The problem is, (warning- about to give away the ending) the laughable final scene in which a blindly infatuated Billy marries May, who is still hearing voices and talking to birds, thematically contradicts Tom’s speech entirely. There is absolutely no humanity in May. Her madness is even used as a device of humor during what should be the emotional climax of the play. “Let’s all laugh at the stupid crazy people” is not, I think, what Leyshon intended the lingering message of her play to be. But that’s what I came away from it with. I’ll give it this- the play had its funny moments. The rapport between Gardenia and Laurence was well-written. But I can’t forgive Bedlam for kicking to the curb the beautiful and complex paths it could’ve easily taken.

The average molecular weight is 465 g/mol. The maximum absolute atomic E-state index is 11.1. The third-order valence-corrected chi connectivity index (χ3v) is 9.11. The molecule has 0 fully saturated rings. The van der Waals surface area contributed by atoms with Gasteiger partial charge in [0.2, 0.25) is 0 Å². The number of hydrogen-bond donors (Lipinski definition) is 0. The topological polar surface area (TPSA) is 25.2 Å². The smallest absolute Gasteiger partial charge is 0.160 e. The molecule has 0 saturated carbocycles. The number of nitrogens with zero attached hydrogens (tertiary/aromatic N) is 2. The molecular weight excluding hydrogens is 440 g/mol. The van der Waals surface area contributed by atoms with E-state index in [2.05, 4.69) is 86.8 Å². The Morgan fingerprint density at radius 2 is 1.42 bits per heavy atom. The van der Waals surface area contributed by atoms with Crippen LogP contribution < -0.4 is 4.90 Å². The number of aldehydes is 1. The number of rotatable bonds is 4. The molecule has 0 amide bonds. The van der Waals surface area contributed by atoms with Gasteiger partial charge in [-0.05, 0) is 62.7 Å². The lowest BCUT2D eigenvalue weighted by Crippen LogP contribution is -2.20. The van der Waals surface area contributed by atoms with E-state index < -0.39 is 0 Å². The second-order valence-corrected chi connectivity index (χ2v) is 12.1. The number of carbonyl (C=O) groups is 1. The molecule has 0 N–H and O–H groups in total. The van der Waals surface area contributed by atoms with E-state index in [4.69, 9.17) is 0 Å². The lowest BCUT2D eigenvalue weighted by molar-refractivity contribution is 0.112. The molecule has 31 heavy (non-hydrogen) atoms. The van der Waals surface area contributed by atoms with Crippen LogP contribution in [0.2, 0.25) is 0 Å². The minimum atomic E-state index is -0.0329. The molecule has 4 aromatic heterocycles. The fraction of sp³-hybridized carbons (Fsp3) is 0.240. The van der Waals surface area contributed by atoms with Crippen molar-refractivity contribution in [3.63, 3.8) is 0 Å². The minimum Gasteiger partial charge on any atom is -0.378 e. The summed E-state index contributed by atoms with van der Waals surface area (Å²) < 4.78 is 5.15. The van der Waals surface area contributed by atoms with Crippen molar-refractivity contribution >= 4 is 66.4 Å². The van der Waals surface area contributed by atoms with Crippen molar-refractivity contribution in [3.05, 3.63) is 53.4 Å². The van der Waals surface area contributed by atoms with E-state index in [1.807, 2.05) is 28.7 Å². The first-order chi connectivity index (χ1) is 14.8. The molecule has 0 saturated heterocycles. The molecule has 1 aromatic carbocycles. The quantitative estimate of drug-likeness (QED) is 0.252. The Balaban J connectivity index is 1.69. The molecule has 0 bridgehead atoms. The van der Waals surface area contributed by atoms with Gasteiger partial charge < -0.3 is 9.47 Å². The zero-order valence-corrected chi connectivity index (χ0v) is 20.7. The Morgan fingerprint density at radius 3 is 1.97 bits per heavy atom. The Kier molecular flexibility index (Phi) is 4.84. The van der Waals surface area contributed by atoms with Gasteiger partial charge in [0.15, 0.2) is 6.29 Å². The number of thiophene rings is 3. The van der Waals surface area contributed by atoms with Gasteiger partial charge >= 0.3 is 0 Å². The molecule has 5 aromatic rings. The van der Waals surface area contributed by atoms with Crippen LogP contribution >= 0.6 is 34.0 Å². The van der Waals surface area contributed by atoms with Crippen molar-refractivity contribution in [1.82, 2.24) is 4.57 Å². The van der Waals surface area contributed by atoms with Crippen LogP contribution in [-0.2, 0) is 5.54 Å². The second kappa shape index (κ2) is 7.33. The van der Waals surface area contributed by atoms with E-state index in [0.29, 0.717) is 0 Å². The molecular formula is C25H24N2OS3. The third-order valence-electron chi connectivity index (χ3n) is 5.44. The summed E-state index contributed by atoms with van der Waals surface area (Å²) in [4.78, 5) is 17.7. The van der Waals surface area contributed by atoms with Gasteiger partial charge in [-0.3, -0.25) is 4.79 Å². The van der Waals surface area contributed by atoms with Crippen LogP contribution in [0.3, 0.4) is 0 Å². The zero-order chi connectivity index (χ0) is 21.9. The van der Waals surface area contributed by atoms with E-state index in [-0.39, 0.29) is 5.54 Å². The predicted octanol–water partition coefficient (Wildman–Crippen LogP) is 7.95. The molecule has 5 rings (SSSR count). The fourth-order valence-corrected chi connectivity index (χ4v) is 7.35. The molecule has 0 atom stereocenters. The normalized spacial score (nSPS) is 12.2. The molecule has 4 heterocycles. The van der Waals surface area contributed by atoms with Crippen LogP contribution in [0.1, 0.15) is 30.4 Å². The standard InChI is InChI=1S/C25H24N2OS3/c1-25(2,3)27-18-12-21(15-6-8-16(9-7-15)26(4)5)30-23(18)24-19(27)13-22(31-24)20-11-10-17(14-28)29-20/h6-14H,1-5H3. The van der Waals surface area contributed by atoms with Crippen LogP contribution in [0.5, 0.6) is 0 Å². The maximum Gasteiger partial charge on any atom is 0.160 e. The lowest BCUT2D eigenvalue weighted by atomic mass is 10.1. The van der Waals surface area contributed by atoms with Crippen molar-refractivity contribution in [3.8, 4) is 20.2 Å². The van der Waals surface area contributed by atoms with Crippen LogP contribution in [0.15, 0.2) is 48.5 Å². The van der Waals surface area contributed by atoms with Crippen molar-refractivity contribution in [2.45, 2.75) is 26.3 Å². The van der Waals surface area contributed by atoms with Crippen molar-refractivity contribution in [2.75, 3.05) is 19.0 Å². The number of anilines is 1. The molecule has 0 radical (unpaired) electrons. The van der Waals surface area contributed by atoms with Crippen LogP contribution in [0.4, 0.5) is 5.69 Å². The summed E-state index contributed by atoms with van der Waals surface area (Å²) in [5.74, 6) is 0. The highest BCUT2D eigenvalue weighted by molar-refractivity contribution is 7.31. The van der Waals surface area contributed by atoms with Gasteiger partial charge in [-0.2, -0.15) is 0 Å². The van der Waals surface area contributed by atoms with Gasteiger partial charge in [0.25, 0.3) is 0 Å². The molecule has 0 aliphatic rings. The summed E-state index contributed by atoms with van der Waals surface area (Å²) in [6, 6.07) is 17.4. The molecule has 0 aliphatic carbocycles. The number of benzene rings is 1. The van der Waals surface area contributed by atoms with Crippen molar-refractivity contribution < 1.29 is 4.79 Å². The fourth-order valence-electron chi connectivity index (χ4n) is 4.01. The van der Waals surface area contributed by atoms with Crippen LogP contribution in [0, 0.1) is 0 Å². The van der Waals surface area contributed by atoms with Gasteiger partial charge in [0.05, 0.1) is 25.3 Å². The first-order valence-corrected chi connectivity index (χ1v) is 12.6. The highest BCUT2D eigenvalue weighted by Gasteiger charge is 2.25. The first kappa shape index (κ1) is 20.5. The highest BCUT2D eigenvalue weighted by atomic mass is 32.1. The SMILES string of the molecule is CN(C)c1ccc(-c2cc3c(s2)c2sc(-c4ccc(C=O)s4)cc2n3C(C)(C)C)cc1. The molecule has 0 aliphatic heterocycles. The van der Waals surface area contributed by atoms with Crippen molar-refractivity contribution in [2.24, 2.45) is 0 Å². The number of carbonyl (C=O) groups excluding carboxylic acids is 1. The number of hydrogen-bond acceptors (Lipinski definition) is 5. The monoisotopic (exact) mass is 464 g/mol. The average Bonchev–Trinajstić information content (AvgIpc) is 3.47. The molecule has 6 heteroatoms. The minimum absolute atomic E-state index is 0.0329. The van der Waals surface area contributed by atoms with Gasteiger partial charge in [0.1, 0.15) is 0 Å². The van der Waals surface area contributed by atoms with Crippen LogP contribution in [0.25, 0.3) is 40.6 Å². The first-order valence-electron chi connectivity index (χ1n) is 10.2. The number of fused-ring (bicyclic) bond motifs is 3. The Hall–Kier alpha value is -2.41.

Tags: 2010 Patrick
September 7th, 2010 · 1 Comment
… So far.
During the two weeks in London, I have so far had the opportunity to see a variety of shows, which have offered different perspectives of theatre culture in England.